When you think about migration facts, it is astonishing to learn of the amazing feat that many birds accomplish twice each year as they move between their summer and winter range and back again.

Sunday, March 22, 2009

Red-Winged Blackbird

Red-winged Blackbird Agelaius phoeniceus
Order: PASSERIFORMES Family: Blackbirds and Orioles (Icteridae)

Description: The male is an all black bird with red shoulder patches edged in yellow. The female and juvenile have heavily streaked underparts and mottled brown upperparts.

General: The loud konk-a-ree or ogle-reeeeeee is a very welcoming sound after a long winter. Male Red-winged Blackbirds usually arrive in mid-Michigan in mid-March and the females a little later.

Behavior: During the breeding season, Red-winged Blackbirds eat mostly insects, including dragonflies, damselflies, beetles, butterflies and moths. They often use a feeding technique known as gaping. They expose insects that are hiding under sticks and stones or in the bases of leaves by forcibly spreading open their bills. If no bugs are available in early spring they may initially frequent your feeder.

Red-winged Blackbirds are one of the most polygamous of all bird species. They have been observed to have as many as 15 females nesting in the territory of a single male. On average, a single male has roughly five females in its territory. Once he is done wooing the females, over a quarter of the male’s time is spent vigorously defending his territory from other males and predators.

Meanwhile the female Red-winged Blackbirds starts building a nest among cattails in four stages. Initially they weave together several supporting pieces of vegetation and then intertwine the walls of the nest onto these supports. The nest cup is then lined with mud, and the final step is to line the nest with a layer of fine grasses.

Saturday, March 21, 2009

State of the Birds






Secretary Salazar Releases Study Showing Widespread Declines in Bird Populations, Highlights Role of Conservation

Washington, D.C. – Secretary of the Interior Ken Salazar today released the first ever comprehensive report on bird populations in the United States, showing that nearly a third of the nation’s 800 bird species are endangered, threatened or in significant decline due to habitat loss, and other threats.

Surveys conducted by the U.S. Fish and Wildlife Service and U.S. Geological Survey, including the annual Breeding Bird Survey, combined with data gathered through volunteer citizen science program such as the Wild Birds Unlimited’s Great Backyard Bird Count, show once abundant birds such as the northern bobwhite and marbled murrelet are declining significantly. The possibility of extinction also remains a cold reality for many endangered birds.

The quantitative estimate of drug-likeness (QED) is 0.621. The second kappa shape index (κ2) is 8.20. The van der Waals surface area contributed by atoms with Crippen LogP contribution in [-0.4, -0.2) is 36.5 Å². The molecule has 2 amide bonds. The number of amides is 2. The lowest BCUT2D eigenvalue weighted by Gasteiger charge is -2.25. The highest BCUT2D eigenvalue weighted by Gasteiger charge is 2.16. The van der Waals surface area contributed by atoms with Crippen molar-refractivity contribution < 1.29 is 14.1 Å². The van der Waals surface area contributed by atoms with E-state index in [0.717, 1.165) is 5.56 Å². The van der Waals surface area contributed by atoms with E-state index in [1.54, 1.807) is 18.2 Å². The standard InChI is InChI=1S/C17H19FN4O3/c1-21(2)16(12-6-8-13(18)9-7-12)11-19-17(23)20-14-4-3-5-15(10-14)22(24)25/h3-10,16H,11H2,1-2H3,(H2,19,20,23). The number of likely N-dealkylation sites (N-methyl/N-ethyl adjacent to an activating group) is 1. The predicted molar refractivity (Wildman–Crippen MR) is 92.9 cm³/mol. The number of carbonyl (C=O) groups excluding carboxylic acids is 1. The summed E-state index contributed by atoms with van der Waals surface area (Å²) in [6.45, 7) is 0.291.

Birds are also highly sensitive to environmental pollution and climate change, making them critical indicators of the health of the environment on which we all depend.

The United States is home to a tremendous diversity of native birds, with more than 800 species inhabiting terrestrial, coastal, and ocean habitats, including Hawaii. Among these species, 67 are Federally-listed as endangered or threatened. In addition, more than 184 species are designated as species of conservation concern due to a small distribution, high-level of threats, or declining populations.

The U.S. Fish and Wildlife Service coordinated creation of the new report as part of the U.S. North American Bird Conservation Initiative.

The report is available at www.stateofthebirds.org.


Contact: Pat Leonard, Cornell Lab of Ornithology, 607-254-2137, pel27@cornell.edu

The Cornell Lab of Ornithology is a membership institution dedicated to interpreting and conserving the earth’s biological diversity through research, education, and citizen science focused on birds. Visit the Lab’s web site at www.birds.cornell.edu.

Friday, March 20, 2009

Sitting in the "Cat" bird seat

The expression "sitting in the catbird seat" means to be in a good position. It actually refers to the Catbird, which is a real bird.

The Gray Catbird Dumetella Carolinensis is a summer resident in Michigan and has a call that sounds like a cat mewing. The way they watch from trees makes them good 'sentinels', quickly recognizing predators and announcing a warning vocally, and they're hardly ever fooled by Cowbirds because of the close watch they have on their nest.

Thursday, March 19, 2009

What is the best Hummingbird feeder?

When you are looking for a new feeder make sure it is easy to fill and easy to clean. This is especially important in a hummingbird feeder which should be cleaned and refilled with sugar water at least once a week and more often during warmer weather.

My favorite hummingbird feeder is the original Wild Birds Unlimited (WBU) saucer style. These hummingbird feeders are easy to fill and most importantly easy to clean. The saucer style is leak proof and bee resistant and the built in ant-moat stops ants from reaching the nectar.
The feeder has perches (I love it when they stop to drink) and three feeding ports.